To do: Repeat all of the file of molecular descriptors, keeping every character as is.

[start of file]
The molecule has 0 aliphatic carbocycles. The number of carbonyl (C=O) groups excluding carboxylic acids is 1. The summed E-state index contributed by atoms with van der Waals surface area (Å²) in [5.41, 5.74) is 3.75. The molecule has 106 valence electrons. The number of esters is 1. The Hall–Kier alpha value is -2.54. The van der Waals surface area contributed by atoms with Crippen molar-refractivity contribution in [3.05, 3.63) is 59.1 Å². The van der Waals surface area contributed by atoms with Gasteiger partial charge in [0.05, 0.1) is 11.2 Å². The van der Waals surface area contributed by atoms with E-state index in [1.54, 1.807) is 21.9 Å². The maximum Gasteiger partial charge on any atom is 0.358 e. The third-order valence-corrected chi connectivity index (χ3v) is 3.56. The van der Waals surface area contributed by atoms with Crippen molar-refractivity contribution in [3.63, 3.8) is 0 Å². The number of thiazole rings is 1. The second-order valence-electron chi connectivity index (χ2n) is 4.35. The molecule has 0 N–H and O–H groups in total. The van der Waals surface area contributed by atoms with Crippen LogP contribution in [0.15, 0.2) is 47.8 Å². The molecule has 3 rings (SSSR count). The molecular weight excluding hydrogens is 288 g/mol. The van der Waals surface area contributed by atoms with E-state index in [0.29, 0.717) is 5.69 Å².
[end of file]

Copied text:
The molecule has 0 aliphatic carbocycles. The number of carbonyl (C=O) groups excluding carboxylic acids is 1. The summed E-state index contributed by atoms with van der Waals surface area (Å²) in [5.41, 5.74) is 3.75. The molecule has 106 valence electrons. The number of esters is 1. The Hall–Kier alpha value is -2.54. The van der Waals surface area contributed by atoms with Crippen molar-refractivity contribution in [3.05, 3.63) is 59.1 Å². The van der Waals surface area contributed by atoms with Gasteiger partial charge in [0.05, 0.1) is 11.2 Å². The van der Waals surface area contributed by atoms with E-state index in [1.54, 1.807) is 21.9 Å². The maximum Gasteiger partial charge on any atom is 0.358 e. The third-order valence-corrected chi connectivity index (χ3v) is 3.56. The van der Waals surface area contributed by atoms with Crippen molar-refractivity contribution in [3.63, 3.8) is 0 Å². The number of thiazole rings is 1. The second-order valence-electron chi connectivity index (χ2n) is 4.35. The molecule has 0 N–H and O–H groups in total. The van der Waals surface area contributed by atoms with Crippen LogP contribution in [0.15, 0.2) is 47.8 Å². The molecule has 3 rings (SSSR count). The molecular weight excluding hydrogens is 288 g/mol. The van der Waals surface area contributed by atoms with E-state index in [0.29, 0.717) is 5.69 Å².